Deadmau5, whose real name is Joel Zimmerman, posted a series of tweets about the trademark infringements. "Lawyer up mickey," the 33-year-old Canadian electronic artist tweeted to his nearly 3 million followers in response to Disney's 171-page "trademark opposition proceeding" against deadmau5's application to trademark his logo in the United States.
Disney owns the copyright on the three-circle logo, emphasizing Mickey's popularity being easily recognized and used in films, cartoons, music, and increasing use in fashion since 1928. They claim that the DJ's mouse ears are "nearly identical in appearance, connotation, and overall commercial impression" to Mickey's "iconic" mouse ears.
The mau5head logo has been used around the world for almost a decade and is patented in over 30 countries, but it wasn't until Zimmerman filed for a U.S. trademark in 2013 that Disney began to take legal action.
Both logos feature a silhouetted round head with large mouse ears. The main differences are Mickey's noticeably larger head and smaller and rounder ears. Deadmau5's logo also features his trademark face. However, the similarities, Disney claims, are likely to cause confusion between the logos.
Speculating that Disney targeted him only after the Disney-themed remix album titled Dcontructed was released earlier this year, he said Disney "wanna cash in on EDM, too." The album featured remixed songs from Disney films, animated shorts, television series, and theme park attractions by various electronic musicians, including Daft Punk.
The popular mouse-eared DJ is determined to fight it out in court, firing back with a cease-and-desist after Disney allegedly used one of his songs in a cartoon without permission. "Ok mouse, I never gave Disney a license to use my track, so we emailed you a C&D," he wrote on Twitter, linking to a video on Disney's website titled "Ghosts 'n' Stuff Re-Micks." The 90-second video features short clips from Disney films, adding the caption: "Enjoy a spooky cartoon Re-Micks to the tune of Deadmau5's Ghosts 'n' Stuff."
The two-page letter, dated Sept 4, stated, "Zimmerman is unaware of any license(s) between Disney and EMI, Virgin and/or Ultra granting Disney the right to synchronize the Composition with the Infringing Video or to exploit the Master in any manner or media." The letter goes on to demand that Disney "remove or disable access to the materials indicated above and contact the undersigned regarding this matter with two (2) business days of receipt of this letter" or else further legal action will be carried out.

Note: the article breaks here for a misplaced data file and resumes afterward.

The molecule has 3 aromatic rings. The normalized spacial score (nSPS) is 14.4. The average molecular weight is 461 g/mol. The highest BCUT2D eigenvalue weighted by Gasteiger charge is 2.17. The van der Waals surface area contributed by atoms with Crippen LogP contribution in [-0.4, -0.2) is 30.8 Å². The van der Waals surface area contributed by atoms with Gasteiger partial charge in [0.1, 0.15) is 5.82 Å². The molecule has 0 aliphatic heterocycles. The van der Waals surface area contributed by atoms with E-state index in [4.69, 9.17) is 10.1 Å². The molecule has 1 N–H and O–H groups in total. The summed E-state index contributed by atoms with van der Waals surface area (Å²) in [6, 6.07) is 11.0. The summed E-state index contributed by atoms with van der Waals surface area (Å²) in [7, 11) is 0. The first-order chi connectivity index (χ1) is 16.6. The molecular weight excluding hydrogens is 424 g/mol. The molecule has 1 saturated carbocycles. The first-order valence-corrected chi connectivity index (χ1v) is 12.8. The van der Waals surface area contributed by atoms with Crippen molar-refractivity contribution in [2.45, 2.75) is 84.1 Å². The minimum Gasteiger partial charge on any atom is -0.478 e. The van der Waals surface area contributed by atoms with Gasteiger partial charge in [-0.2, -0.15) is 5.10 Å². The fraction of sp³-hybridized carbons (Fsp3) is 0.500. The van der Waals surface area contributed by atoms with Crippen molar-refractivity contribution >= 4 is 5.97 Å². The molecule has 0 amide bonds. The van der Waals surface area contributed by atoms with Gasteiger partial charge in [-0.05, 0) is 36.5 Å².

Deadmau5 added the tweet, "Lets test a theory, it takes em 10 years to oppose a trademark, lets see how long it takes em to take down a video." (So far it's still up.)
A Disney spokesperson responded to deadmau5's complaint, giving the following statement to Rolling Stone.
Disney vigorously protects its trademark rights, and we oppose Mr. Zimmerman's attempt to register a logo that is nearly identical to our trademarks for his commercial exploitation. Our opposition is not about the use of the Deadmau5 costume. The music was appropriately licensed, and there is no merit to his statement.
Artists, like corporations, use logos to distinguish their brand from competitors in the industry. Deadmau5's trademark of his mau5head was not to profit off of Disney, but rather to prevent others from exploiting his property, including items featured in his online store that include HD headphones, backpacks, and t-shirts. The main question in this case is not about the similarities between the logos but rather why Disney—which is widely known to go after smaller entities—took nearly 10 years to take legal action.
Regardless, Disney is a large corporation with more than enough money and lawyers to win this, but they will have to prove that deadmau5's logo is confusing enough to customers who are targeting two totally different audiences.
Do you think Disney is going too far to protect the Mickey ears, or do you think this lawsuit is just? Whose side are you on? Let us know in the comments below.